Is a Senior Fellowship right for me?

Senior Fellowships provide an unprecedented opportunity for students who are prepared to undertake a large-scale independent academic project.

Types of projects

The Senior Fellowship is an alternative to a traditional major and can be in any academic discipline – the sciences, social sciences, humanities, or the arts. Projects can be within an academic discipline or across disciplines. The only constraint is a Senior Fellowships must involve a project for which the intellectual scope and breadth of imagination goes beyond that which can be accomplished by taking courses offered in the existing curriculum.

Within an academic discipline:
Projects that are in sufficient depth such that they could not be accomplished as an honors thesis or culminating project.

  • Senior Fellow: Anise Vance ‘11
  • Title: Tracing traumatic histories:  Segregation, post-memory, and the creation of Black identities
  • Description: Anise’s Senior Fellowship project explored the ways in which geography and racial identities are explicitly and implicitly linked. 
  • What made this a Senior Fellowship: Anise used Hartford, Connecticut as a case study for his project. If the project were a senior honors thesis in the Geography department, Anise would have been limited to data available in city and state archives as well as limited interviews with residents and elected officials. As a Senior Fellow, he was able to spend a full academic term in Hartford as a participant observer, living in the community and developing relationships. In addition to the data generated by this added methodology, the relationships he developed resulted in more in depth interviews and access to data.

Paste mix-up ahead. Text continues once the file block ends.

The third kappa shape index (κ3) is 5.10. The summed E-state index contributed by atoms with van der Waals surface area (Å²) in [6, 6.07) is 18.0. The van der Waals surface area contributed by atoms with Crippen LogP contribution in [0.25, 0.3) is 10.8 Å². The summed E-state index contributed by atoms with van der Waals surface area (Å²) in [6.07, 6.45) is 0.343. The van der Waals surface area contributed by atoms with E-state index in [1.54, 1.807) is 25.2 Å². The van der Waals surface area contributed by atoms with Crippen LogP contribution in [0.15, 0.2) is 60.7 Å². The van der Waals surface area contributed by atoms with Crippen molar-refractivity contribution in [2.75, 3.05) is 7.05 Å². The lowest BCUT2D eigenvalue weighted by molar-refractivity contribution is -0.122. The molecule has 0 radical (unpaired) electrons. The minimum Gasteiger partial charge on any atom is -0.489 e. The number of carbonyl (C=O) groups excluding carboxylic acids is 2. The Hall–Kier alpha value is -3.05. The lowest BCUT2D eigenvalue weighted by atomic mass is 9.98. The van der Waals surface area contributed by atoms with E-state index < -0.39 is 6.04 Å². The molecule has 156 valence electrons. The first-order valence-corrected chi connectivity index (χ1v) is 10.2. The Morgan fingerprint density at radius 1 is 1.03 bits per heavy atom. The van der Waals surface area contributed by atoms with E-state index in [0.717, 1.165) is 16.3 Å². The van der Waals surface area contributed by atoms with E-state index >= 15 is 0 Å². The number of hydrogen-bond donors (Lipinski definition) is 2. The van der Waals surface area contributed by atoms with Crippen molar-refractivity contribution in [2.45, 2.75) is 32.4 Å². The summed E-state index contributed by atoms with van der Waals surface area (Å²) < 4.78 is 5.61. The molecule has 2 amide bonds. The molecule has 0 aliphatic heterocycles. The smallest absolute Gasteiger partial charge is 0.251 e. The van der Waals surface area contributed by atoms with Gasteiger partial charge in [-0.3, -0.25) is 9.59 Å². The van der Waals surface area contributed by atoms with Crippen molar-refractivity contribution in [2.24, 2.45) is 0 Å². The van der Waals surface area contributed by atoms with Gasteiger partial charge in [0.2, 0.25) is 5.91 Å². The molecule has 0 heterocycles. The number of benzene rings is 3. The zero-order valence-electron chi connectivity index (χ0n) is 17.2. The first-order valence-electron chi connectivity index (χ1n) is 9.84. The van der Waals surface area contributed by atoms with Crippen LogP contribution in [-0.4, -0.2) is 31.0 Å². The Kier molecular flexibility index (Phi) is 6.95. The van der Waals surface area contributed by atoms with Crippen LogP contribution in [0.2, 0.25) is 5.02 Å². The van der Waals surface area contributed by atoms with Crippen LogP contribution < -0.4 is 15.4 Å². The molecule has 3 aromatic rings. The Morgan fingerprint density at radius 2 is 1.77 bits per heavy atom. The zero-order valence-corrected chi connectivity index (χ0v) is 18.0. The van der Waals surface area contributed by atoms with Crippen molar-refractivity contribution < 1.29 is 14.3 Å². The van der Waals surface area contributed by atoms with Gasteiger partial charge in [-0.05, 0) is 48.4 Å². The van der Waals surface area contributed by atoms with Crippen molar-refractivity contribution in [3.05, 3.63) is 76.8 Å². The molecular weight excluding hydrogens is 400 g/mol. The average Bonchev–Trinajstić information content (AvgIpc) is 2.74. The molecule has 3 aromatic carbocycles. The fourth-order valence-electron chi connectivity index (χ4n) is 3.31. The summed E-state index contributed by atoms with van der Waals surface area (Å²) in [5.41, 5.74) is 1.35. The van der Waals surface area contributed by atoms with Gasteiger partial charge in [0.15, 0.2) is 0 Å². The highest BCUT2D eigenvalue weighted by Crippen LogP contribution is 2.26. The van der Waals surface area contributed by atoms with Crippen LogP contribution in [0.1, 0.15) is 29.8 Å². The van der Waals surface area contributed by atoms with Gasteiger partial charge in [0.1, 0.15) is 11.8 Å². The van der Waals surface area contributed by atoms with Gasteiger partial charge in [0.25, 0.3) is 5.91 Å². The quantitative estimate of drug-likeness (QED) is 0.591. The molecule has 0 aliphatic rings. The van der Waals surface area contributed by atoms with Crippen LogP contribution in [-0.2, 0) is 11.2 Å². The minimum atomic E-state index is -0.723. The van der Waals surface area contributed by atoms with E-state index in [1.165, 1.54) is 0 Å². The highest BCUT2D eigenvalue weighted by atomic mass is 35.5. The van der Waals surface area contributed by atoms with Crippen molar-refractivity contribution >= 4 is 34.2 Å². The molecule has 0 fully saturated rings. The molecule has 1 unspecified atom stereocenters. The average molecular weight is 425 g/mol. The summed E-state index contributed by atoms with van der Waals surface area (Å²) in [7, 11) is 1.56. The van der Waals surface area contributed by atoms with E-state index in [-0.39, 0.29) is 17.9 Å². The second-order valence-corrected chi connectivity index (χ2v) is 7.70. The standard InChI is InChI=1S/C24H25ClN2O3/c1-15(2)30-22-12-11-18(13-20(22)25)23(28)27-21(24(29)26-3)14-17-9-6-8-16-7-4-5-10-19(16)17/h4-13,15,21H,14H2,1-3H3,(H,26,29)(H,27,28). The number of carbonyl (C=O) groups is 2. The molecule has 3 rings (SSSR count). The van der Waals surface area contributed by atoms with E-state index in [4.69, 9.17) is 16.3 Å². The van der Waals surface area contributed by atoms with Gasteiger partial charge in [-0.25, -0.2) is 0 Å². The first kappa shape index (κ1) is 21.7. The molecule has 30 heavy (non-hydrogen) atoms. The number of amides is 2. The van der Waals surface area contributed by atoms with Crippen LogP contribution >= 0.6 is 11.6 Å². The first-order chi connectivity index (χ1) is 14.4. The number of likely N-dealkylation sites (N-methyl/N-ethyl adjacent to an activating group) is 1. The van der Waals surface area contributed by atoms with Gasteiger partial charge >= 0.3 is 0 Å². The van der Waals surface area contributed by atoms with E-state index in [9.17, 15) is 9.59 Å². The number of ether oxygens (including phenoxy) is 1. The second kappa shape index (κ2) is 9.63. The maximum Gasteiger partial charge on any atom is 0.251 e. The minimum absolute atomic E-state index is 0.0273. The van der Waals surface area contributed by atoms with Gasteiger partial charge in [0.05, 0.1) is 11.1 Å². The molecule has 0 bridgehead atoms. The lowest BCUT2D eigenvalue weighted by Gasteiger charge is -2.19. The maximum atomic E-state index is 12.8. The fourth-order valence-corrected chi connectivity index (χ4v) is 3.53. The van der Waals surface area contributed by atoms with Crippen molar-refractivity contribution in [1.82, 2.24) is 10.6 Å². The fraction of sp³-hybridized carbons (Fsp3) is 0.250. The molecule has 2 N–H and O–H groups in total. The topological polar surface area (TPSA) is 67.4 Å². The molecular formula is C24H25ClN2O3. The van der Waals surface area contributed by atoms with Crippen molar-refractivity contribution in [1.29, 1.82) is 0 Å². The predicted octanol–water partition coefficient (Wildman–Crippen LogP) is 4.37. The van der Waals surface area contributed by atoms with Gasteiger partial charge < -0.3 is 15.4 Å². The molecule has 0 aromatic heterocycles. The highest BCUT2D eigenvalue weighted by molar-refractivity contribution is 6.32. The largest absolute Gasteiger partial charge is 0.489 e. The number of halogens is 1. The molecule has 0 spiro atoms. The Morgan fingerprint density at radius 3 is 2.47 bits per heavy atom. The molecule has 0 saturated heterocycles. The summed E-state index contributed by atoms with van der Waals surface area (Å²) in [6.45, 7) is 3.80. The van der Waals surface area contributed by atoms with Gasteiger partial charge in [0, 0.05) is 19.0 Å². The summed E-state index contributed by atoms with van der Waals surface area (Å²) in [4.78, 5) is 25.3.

Across academic disciplines:
Projects that are interdisciplinary to such an extent that they could not be done within a traditional or modified major.

  • Senior Fellow: Tyné Freeman ‘17
  • Title: Bridges: Exploring Collaboration Across Cultures & Continents
  • Description: The project consisted of two primary components: a reflexive ethnography and music composition and performance. For the music component of the project, Tyné co-wrote songs with six artists hailing from countries of the African diaspora and recorded an album of the songs. Her ethnography focused on the role of music in the formation of diaspora identities as well as on the nature of her collaborations with the African musicians.